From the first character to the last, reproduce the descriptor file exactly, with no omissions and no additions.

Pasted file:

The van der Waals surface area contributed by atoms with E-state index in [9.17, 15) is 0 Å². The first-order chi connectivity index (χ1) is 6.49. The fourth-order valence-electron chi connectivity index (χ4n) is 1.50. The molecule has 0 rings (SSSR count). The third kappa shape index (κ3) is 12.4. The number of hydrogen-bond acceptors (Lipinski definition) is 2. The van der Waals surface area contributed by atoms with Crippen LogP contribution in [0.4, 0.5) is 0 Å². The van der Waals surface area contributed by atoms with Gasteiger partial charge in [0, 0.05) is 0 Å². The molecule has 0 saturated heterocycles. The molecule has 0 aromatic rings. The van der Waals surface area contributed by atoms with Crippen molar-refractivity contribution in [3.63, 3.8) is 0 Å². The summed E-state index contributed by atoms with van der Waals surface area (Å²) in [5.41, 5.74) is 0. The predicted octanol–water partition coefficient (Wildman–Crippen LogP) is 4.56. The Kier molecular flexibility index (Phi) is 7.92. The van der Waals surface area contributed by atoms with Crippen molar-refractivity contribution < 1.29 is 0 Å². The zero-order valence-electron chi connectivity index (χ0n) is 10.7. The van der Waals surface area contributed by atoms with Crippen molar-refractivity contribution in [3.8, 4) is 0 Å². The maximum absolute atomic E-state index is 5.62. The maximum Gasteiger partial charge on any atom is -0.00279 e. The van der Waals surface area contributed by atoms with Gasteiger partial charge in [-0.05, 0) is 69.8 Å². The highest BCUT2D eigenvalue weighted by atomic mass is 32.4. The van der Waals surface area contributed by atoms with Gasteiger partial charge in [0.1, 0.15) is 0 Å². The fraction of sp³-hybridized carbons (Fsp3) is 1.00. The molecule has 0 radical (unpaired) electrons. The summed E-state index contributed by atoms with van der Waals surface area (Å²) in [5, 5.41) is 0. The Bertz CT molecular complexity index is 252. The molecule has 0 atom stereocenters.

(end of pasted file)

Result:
The van der Waals surface area contributed by atoms with E-state index in [9.17, 15) is 0 Å². The first-order chi connectivity index (χ1) is 6.49. The fourth-order valence-electron chi connectivity index (χ4n) is 1.50. The molecule has 0 rings (SSSR count). The third kappa shape index (κ3) is 12.4. The number of hydrogen-bond acceptors (Lipinski definition) is 2. The van der Waals surface area contributed by atoms with Crippen LogP contribution in [0.4, 0.5) is 0 Å². The van der Waals surface area contributed by atoms with Gasteiger partial charge in [0, 0.05) is 0 Å². The molecule has 0 saturated heterocycles. The molecule has 0 aromatic rings. The van der Waals surface area contributed by atoms with Crippen molar-refractivity contribution in [3.63, 3.8) is 0 Å². The summed E-state index contributed by atoms with van der Waals surface area (Å²) in [5.41, 5.74) is 0. The predicted octanol–water partition coefficient (Wildman–Crippen LogP) is 4.56. The Kier molecular flexibility index (Phi) is 7.92. The van der Waals surface area contributed by atoms with Crippen molar-refractivity contribution < 1.29 is 0 Å². The zero-order valence-electron chi connectivity index (χ0n) is 10.7. The van der Waals surface area contributed by atoms with Crippen molar-refractivity contribution in [3.8, 4) is 0 Å². The maximum absolute atomic E-state index is 5.62. The maximum Gasteiger partial charge on any atom is -0.00279 e. The van der Waals surface area contributed by atoms with Gasteiger partial charge in [-0.05, 0) is 69.8 Å². The highest BCUT2D eigenvalue weighted by atomic mass is 32.4. The van der Waals surface area contributed by atoms with Gasteiger partial charge in [0.1, 0.15) is 0 Å². The fraction of sp³-hybridized carbons (Fsp3) is 1.00. The molecule has 0 radical (unpaired) electrons. The summed E-state index contributed by atoms with van der Waals surface area (Å²) in [5, 5.41) is 0. The Bertz CT molecular complexity index is 252. The molecule has 0 atom stereocenters.